Staunton Vindicator: May 31, 1867Go To Page : 1 | 2 | 3 | 4 |
Whiskey From Cornstalks
(Column 6)Summary: The article states that a Virginian has invented a still that makes whiskey using corn stalks, which, as a consequence, will save an immense quantity of grain and potatoes since those are the ingredients currently used to make liquor.
Origin of Article: Richmond TimesFull Text of Article:
On the 28th of the present month letters patent will be issued at Washington to Messrs. James Neely and --- Allen of Buckingham county, Virginia, for th manufacture of alcoholic spirits from a material heretofore regarded as worthless.
By this valuable and important addition to modern sciences, an immense quantity of grain and potatoes, of which ardent spirits are now manufactured, will be saved for the natural uses for which they were intended.
The invention is no less beneficial than extraordinary and surprising, and is destined to create a revolution in the manufacture of all kinds of spirituous liquors. The simple and unpretending cornstalk, when shorn of its ears and fodder, formerly rubbish and even beneath the notice of a hungry horse or cow, has been found by the inventor to possess every necessary qualification for the distillation of liquor of a superior quality and flavor. To the genius of Mr. James Neely, of Buckingham, is the country indebted for this wonderful discovery, and we are happy to say that both the government officers in Washington and distillers in the North who tested his samples, have not only given the most flattering assurances of the great value and importance of his invention, but have also congratulated him as the fortunate possessor of such a secret.
The usual process of distilling is all that will be required in the manufacture of the new material into ardent spirits; no additional expense is incurred, while, on the contrary, it will prove a source of great revenue, and a blessing to the country--the evil will in future have this much a modification. Added to this, the culture of corn will now become doubly valuable, and the farmer will realize from the sale of his stalks nearly an additional half of the usual proceeds from his corn crop.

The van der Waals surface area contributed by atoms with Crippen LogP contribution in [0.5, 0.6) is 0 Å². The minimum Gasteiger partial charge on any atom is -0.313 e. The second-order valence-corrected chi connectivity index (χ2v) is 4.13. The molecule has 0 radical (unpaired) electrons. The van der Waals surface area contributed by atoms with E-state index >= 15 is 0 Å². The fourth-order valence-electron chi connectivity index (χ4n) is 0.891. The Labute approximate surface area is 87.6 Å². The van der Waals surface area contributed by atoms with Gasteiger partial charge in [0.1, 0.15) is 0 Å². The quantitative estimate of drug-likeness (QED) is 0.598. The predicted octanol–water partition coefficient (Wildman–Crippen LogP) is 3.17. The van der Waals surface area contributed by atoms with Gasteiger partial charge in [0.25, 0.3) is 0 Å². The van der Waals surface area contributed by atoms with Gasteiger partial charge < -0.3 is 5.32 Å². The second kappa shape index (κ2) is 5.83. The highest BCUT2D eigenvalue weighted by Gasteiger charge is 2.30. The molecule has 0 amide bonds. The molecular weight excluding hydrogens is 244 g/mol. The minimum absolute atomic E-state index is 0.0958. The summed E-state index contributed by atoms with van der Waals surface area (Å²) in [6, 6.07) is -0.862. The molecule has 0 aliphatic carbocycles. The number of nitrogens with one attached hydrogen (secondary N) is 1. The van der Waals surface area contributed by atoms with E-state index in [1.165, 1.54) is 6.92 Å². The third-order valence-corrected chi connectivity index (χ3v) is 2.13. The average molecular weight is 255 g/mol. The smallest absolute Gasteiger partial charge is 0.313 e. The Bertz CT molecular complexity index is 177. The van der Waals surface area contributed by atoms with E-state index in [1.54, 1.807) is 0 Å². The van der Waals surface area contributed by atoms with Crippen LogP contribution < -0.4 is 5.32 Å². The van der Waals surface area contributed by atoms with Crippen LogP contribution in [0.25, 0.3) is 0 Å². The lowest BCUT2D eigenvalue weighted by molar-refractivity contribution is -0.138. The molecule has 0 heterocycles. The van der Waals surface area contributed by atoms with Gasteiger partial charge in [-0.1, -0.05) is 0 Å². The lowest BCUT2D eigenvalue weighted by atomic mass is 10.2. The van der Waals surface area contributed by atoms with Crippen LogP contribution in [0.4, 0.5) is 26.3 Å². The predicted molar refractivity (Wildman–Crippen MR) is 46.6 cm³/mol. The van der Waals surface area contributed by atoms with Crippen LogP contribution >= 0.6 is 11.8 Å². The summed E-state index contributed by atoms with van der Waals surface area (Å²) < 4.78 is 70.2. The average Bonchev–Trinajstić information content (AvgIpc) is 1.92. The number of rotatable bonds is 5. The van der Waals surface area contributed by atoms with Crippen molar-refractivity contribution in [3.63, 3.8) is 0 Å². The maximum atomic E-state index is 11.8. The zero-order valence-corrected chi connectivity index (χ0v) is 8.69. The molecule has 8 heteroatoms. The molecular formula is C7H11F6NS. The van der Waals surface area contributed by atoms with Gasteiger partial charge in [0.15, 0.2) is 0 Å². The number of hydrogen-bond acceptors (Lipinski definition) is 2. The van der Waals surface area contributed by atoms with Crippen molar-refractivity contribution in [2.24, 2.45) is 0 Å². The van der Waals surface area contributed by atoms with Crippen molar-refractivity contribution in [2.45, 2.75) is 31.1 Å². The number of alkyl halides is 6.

The sample of the article we have seen, which was manufactured in October last, is all that the inventor claims for it, and unlike some of our expensive brands of whisky readily mixes with water--not evincing that oily nature so often seen in fine liquors, and which has always precluded the possibility of making what is generally known as "good grog." This quality, we may add, most particularly recommended it to Commissioner Rollins and the Executive Department at Washington. Several capitalists from the North have already made propositions an extensive business next fall, but as yet no plans of a definite nature have been agreed upon, though many are projected. We expect to hear that some of our Richmond distillers will secure the right for the use of this invention in this State.--Richmond Times.
(Column 1)Summary: The article discusses the deliberations at the Virginia Central Railroad stockholders' meeting in Richmond last week. There are plans to extend several lines in the state to access the natural resources of the interior.[No Title]
(Column 1)Summary: States that the Mayor of Richmond closed the investigation into the recent riot in that city. Four men--two black and two white--were indicted as a result of the findings.[No Title]
(Column 1)Summary: It is reported that Gen. Scholfield dispatched a company of soldiers from Petersburg to Danville to "prevent the formation of military companies" by blacks.Reconstruction!!